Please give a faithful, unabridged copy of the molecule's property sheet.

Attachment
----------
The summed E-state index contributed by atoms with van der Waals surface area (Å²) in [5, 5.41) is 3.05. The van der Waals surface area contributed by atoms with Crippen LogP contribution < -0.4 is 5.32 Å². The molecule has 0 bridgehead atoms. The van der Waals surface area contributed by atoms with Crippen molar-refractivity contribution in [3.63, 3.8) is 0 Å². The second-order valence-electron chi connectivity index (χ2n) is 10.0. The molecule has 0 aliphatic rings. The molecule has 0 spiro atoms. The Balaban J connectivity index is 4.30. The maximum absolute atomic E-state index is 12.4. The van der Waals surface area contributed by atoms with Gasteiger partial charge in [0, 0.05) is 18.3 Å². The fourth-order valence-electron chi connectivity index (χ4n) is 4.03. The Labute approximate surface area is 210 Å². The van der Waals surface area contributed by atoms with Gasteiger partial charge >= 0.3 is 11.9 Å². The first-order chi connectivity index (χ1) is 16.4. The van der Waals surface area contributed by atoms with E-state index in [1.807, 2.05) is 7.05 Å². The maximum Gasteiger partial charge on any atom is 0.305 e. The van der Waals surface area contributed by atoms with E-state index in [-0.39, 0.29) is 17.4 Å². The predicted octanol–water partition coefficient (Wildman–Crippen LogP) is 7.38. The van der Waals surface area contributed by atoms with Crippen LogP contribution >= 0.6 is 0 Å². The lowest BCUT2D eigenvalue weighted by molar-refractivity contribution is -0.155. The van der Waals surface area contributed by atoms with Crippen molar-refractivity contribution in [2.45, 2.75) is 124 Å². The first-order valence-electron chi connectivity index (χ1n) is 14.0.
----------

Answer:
The summed E-state index contributed by atoms with van der Waals surface area (Å²) in [5, 5.41) is 3.05. The van der Waals surface area contributed by atoms with Crippen LogP contribution < -0.4 is 5.32 Å². The molecule has 0 bridgehead atoms. The van der Waals surface area contributed by atoms with Crippen molar-refractivity contribution in [3.63, 3.8) is 0 Å². The second-order valence-electron chi connectivity index (χ2n) is 10.0. The molecule has 0 aliphatic rings. The molecule has 0 spiro atoms. The Balaban J connectivity index is 4.30. The maximum absolute atomic E-state index is 12.4. The van der Waals surface area contributed by atoms with Gasteiger partial charge in [0, 0.05) is 18.3 Å². The fourth-order valence-electron chi connectivity index (χ4n) is 4.03. The Labute approximate surface area is 210 Å². The van der Waals surface area contributed by atoms with Gasteiger partial charge >= 0.3 is 11.9 Å². The first-order chi connectivity index (χ1) is 16.4. The van der Waals surface area contributed by atoms with E-state index in [1.807, 2.05) is 7.05 Å². The maximum Gasteiger partial charge on any atom is 0.305 e. The van der Waals surface area contributed by atoms with E-state index in [-0.39, 0.29) is 17.4 Å². The predicted octanol–water partition coefficient (Wildman–Crippen LogP) is 7.38. The van der Waals surface area contributed by atoms with Crippen LogP contribution >= 0.6 is 0 Å². The lowest BCUT2D eigenvalue weighted by molar-refractivity contribution is -0.155. The van der Waals surface area contributed by atoms with Crippen molar-refractivity contribution in [2.45, 2.75) is 124 Å². The first-order valence-electron chi connectivity index (χ1n) is 14.0.